Wednesday, July 17, 2024

Voluntary Simplicity by Duane Elgin (book review)

To quote Gandhi: “Civilization, in the real sense of the term, consists not in the multiplication, but in the deliberate and voluntary reduction of wants.  This alone promotes real happiness and contentment.”  This statement pretty much summarises what Duane Elgin’s book ‘Voluntary Simplicity’ is all about.  It essentially shows us how we can make changes in our lives for a resilient and sustainable future as well as for a greater sense of personal well-being.

In 1976 Elgin co-authored a U.S. government-funded report at the Stanford Research Institute entitled ‘Voluntary Simplicity’.  In 1982 he published the book of the same name, and in 1996 the current revised edition was published.  When the book first came out the New York Times described it as ‘seminal’ and it soon became the bible of the movement towards simplicity, frugal consumption and ecological awareness.

There are three main themes running throughout the book:  (1) that voluntary simplicity can help mitigate the effects of climate change and other environmental problems, (2) that if we cut out the things that we don’t need then the quality of our lives will improve, and (3) that living more simply increases the spiritual dimension of our lives as we get more time for reflection.

Elgin points out that we need to live within the limits of the earth’s resources.  If we do, then we can avoid the catastrophes that climate change threatens us with, and we can soften the blows that will surely come as a result of peak oil and the depletion of other resources.  We can do things like shop locally, drive fuel efficient cars, use bicycles or public transport, recycle, compost, buy from second-hand stores and charity shops, plant a garden, avoid buying things we don’t absolutely need and get rid of unnecessary clutter.  We can also stop spending time shopping and consuming, and we can spend less time watching tv, for example.

By cutting out the things we don’t absolutely need and by ceasing to do the things that we don’t absolutely need to do we can increase the amount of free time we have.  We can use this free time to improve our intellectual and spiritual lives and to increase the quality of our relationships.   Voluntary simplicity means that we keep our eye on what really matters in life.  Perhaps you need to get out of the rat race and instead get to the top where the ‘top’ is defined by you, not by society or your boss.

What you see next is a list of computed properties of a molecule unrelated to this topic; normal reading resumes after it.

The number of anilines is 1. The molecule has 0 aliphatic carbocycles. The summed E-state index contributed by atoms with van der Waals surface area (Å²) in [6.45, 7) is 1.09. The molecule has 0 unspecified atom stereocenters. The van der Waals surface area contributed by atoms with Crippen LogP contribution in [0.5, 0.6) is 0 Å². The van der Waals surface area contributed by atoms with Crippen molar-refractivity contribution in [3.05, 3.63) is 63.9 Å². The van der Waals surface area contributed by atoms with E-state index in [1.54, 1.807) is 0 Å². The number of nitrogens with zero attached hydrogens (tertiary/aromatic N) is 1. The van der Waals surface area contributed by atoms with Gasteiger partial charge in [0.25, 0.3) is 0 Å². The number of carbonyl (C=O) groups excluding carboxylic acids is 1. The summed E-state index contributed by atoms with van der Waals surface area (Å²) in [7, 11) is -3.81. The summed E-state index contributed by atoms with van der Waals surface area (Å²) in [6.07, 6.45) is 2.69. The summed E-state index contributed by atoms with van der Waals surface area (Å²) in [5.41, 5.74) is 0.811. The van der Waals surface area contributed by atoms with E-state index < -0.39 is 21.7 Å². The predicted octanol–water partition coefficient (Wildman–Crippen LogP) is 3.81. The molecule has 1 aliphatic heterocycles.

Elgin points out that happiness does not necessarily equate with income.   Studies have shown that once income increases beyond a certain point there is no accompanying increase in happiness.  In fact, greater depression, anxiety, narcissism and anti-social behaviour are reported by people with higher than average incomes.  Research has shown that the five main factors which make people happy are good health, opportunities for personal growth, strong relationships, service to others and connection to nature.

At its heart this is very much a spiritual book and Elgin talks a lot about the importance of time set aside for reflection, meditation, peace and quiet.  Simplicity can be seen as a process of gaining self-knowledge, self-realisation and greater awareness.  Having time for reflection means becoming more aware of, for example, the need to have compassion for animals, for each other and for the planet.   We may become more open to ideas like co-operation, sharing and non-violence.  As life becomes less ego-centred it becomes more enjoyable.  When we live more consciously we become more aware of ourselves, we become more self-reflective and question our values and our actions.

Elgin is wary of making voluntary simplicity into a movement as it may become dogmatic and unappealing if it is being preached.  He says it is better if people discover and apply it for themselves.  He also says that we do not need to move to the countryside in order to practise voluntary simplicity – we can do it whether we live in an urban or rural environment.

I loved this book.  It was a joy to read and I very much agreed with the points it made and its overall message.  I highly recommend this book.


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